Ultra-thin designer materials unlock quantum phenomena

1-D Majorana Zero energy form at the edge of a 2-D topological superconductor. Credit: Aalto University

Physicists at Aalto University have designed a new ultra-thin material that they have used to create elusive quantum states. 

Called one-dimensional Majorana Zero energy Modes (MZMs), these quantum states could have a huge impact for quantum computing.

A new type of qubit, called a topological qubit, could be less sensitive to noise and interference, and 1D Majorana zero energy modes may be the key to making them.

MZMs are groups of electrons bound together in a specific way so they behave like a particle called a Majorana fermion. If Majorana’s theoretical particles could be bound together, they would work as a topological qubit. To make MZMs, researchers need incredibly small materials. MZMs are formed by giving a group of electrons a very specific amount of energy, and then trapping them together so they can’t escape. To achieve this, the materials need to be 2-dimensional, and as thin as physically possible. To create 1D MZMs, the team needed to make an entirely new type of 2-D material: a topological superconductor. (Aalto University)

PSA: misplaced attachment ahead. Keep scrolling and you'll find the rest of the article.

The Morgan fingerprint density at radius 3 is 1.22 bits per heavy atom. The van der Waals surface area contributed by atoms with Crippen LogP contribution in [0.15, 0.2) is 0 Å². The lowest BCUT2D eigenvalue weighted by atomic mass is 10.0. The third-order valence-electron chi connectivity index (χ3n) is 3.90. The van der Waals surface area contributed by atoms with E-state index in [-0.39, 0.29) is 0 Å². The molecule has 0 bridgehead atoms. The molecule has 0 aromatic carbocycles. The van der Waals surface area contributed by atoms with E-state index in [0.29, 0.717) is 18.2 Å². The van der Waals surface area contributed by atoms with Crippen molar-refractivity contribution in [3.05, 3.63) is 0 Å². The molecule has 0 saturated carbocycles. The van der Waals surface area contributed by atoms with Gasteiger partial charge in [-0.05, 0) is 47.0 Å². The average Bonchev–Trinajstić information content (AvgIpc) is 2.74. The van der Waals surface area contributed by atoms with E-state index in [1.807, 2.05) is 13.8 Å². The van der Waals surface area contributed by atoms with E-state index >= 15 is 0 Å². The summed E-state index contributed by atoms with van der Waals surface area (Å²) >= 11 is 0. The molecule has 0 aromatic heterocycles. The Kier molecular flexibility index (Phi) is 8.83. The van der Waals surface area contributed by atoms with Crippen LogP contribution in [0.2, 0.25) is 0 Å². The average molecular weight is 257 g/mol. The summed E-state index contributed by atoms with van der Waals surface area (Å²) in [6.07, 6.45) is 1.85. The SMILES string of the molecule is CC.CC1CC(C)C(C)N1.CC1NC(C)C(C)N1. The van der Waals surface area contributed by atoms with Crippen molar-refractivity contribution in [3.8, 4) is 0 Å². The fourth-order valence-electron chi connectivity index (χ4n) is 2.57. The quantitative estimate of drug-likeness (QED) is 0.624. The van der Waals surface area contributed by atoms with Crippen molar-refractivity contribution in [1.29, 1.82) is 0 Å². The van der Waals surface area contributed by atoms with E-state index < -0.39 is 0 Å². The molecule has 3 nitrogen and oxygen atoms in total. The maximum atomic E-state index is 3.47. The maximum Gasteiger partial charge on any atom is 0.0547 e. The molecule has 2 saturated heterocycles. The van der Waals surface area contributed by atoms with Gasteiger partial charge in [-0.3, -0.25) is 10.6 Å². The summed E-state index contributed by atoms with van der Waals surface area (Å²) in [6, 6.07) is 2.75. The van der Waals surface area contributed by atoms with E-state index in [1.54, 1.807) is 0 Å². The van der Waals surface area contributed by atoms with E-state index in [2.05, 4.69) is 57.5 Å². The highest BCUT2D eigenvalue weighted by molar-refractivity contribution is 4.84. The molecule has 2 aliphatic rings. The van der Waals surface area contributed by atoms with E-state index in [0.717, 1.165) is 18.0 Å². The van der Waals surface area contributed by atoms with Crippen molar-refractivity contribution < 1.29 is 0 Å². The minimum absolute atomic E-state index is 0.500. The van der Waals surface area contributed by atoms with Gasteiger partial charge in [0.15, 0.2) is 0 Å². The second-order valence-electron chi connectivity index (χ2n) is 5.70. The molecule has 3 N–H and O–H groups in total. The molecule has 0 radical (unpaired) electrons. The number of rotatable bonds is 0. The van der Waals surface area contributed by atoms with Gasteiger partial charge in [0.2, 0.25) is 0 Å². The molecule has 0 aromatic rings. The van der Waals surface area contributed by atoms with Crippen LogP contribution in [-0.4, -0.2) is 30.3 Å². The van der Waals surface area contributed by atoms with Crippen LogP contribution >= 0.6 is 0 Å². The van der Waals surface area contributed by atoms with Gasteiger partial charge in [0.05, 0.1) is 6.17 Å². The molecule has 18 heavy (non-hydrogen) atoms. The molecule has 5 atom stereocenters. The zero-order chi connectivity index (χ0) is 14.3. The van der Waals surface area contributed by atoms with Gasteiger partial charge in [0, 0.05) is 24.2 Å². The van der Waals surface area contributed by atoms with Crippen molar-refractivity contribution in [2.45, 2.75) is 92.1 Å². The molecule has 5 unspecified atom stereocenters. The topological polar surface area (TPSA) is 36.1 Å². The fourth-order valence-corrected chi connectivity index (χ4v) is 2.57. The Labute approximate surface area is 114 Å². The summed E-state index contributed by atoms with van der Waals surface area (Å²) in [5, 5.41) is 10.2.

The paper has been published in Nature.

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